The timetable outlines how the Coalition's environment plans would be implemented. The federal environment department would be instructed on day one of an Abbott government to prepare legislation to scrap the carbon tax. The legislation would be introduced to parliament on day 30 and preparations would be made for a double-dissolution election after five months if parliament did not agree to repeal the carbon tax.

The government can seek a double dissolution of parliament, in which an election is held for both houses, when the House of Representatives and the Senate fail to agree on a bill twice in three months.

While double dissolutions are often threatened by governments struggling to have legislation pass a hostile Senate, there have only been six double dissolutions since federation, with the last in 1975 that led to the dismissal of the Whitlam government.

Mr Hunt said yesterday the federal election would be a referendum on the carbon tax and Labor must respect the views of the electorate and not block its removal if it lost the next election.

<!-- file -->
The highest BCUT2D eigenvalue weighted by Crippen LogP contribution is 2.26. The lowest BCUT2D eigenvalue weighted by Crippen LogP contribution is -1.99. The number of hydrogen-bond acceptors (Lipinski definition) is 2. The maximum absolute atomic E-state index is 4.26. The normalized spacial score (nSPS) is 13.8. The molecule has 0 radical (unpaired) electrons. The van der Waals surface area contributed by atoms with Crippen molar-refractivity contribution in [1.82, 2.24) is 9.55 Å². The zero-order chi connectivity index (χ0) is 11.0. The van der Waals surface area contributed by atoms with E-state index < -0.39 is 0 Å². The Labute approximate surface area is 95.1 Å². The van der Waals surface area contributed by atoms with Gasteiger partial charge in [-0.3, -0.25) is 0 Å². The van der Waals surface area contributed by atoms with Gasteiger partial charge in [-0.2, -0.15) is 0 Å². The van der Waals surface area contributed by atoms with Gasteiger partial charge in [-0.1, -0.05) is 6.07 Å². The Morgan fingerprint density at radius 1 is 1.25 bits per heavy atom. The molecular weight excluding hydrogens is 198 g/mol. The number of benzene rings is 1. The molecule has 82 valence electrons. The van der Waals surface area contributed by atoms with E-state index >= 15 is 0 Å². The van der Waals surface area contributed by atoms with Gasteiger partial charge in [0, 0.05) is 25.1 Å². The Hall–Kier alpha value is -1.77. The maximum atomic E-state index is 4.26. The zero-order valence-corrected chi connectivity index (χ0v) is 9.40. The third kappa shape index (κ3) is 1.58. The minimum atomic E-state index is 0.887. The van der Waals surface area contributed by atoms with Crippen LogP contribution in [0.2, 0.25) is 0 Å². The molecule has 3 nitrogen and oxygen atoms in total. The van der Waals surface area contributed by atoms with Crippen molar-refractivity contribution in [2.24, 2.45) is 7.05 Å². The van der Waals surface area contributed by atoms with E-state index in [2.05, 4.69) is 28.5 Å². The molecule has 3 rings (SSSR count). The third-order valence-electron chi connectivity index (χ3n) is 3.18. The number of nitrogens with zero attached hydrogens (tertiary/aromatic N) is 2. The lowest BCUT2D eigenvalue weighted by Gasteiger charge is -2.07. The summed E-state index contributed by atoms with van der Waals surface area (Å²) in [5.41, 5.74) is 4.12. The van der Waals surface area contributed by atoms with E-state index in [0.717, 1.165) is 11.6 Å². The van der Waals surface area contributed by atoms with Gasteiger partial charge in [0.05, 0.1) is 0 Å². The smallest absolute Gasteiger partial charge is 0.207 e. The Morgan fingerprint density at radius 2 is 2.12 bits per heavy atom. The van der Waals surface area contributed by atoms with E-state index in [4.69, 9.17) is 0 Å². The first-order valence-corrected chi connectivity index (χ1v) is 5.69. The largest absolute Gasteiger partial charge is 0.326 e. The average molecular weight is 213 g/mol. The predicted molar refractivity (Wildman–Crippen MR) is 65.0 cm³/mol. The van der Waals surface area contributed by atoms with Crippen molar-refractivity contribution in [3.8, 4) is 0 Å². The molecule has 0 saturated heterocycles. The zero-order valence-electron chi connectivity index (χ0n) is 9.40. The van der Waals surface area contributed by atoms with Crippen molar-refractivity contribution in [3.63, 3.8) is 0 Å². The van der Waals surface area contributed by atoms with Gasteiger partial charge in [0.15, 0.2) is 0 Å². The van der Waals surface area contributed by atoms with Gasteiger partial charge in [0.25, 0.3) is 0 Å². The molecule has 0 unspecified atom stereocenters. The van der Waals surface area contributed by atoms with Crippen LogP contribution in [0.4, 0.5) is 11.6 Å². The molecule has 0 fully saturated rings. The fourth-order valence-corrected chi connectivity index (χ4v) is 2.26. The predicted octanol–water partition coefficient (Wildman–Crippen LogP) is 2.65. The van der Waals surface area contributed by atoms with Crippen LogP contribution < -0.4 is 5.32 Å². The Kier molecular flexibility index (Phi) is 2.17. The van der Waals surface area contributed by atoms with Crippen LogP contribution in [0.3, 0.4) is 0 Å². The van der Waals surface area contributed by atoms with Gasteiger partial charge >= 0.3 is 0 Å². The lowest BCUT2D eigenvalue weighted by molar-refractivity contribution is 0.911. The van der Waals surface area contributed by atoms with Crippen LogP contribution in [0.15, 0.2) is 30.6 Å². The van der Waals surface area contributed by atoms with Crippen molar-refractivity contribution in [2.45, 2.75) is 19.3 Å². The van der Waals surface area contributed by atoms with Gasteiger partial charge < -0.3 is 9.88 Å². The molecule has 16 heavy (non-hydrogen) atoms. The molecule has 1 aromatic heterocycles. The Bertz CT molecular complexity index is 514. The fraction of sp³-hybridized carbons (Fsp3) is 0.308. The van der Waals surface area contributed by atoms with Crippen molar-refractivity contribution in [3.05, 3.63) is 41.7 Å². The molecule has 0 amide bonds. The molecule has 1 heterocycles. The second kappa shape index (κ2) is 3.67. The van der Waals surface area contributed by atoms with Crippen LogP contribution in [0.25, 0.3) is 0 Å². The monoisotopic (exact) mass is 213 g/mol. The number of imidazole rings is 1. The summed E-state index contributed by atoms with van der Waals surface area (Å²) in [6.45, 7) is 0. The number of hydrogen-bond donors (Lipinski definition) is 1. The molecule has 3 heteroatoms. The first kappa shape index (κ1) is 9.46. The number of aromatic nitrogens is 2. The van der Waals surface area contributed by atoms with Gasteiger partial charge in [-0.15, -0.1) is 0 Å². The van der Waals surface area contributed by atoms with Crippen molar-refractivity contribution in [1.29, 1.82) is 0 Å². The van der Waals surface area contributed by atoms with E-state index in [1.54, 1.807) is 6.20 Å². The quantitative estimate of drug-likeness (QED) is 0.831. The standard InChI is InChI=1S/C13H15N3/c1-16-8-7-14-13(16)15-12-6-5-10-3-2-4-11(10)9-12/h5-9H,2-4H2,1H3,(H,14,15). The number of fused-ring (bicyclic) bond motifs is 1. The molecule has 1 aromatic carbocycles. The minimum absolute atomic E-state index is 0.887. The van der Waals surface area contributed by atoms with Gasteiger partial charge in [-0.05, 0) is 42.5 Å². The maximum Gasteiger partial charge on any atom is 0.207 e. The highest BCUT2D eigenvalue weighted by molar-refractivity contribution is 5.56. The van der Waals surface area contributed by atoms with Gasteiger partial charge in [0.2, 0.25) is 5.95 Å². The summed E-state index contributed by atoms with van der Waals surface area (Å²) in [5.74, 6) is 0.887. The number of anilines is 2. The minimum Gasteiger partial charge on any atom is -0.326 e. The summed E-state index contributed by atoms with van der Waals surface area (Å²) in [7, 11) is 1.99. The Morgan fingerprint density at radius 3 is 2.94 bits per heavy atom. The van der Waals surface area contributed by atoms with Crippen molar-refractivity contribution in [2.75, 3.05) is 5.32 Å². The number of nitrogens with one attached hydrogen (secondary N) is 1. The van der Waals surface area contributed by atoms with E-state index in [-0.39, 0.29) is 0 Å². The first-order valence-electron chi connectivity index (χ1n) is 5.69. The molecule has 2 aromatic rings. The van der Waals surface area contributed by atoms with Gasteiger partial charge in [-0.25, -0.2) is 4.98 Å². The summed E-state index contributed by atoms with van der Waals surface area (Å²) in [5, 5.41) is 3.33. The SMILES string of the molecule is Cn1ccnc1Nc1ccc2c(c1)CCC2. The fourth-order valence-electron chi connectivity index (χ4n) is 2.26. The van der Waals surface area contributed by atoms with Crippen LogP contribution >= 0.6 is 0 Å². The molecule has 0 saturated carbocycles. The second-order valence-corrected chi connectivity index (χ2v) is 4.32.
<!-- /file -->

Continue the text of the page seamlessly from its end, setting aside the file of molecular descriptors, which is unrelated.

He challenged Climate Change Minister Greg Combet to commit to honouring any election mandate to scrap the carbon tax should the Coalition be elected.

Mr Hunt said it was the Coalition's preference for parliament to scrap the tax. But he said Coalition policy was to hold a double dissolution election within 12 months if legislation to repeal it was blocked.

Even if it won government, the Coalition would not have the numbers in the Senate to guarantee passage of legislation in the upper house until at least six months after the federal election when the new Senate numbers took effect.

Mr Hunt said advice to the Coalition was that a double dissolution could be forced after eight months and an Abbott government was committed to doing so within 12 months if parliament did not agree to scrap the tax.

"It is our preference for parliament to accept our legislation," he said.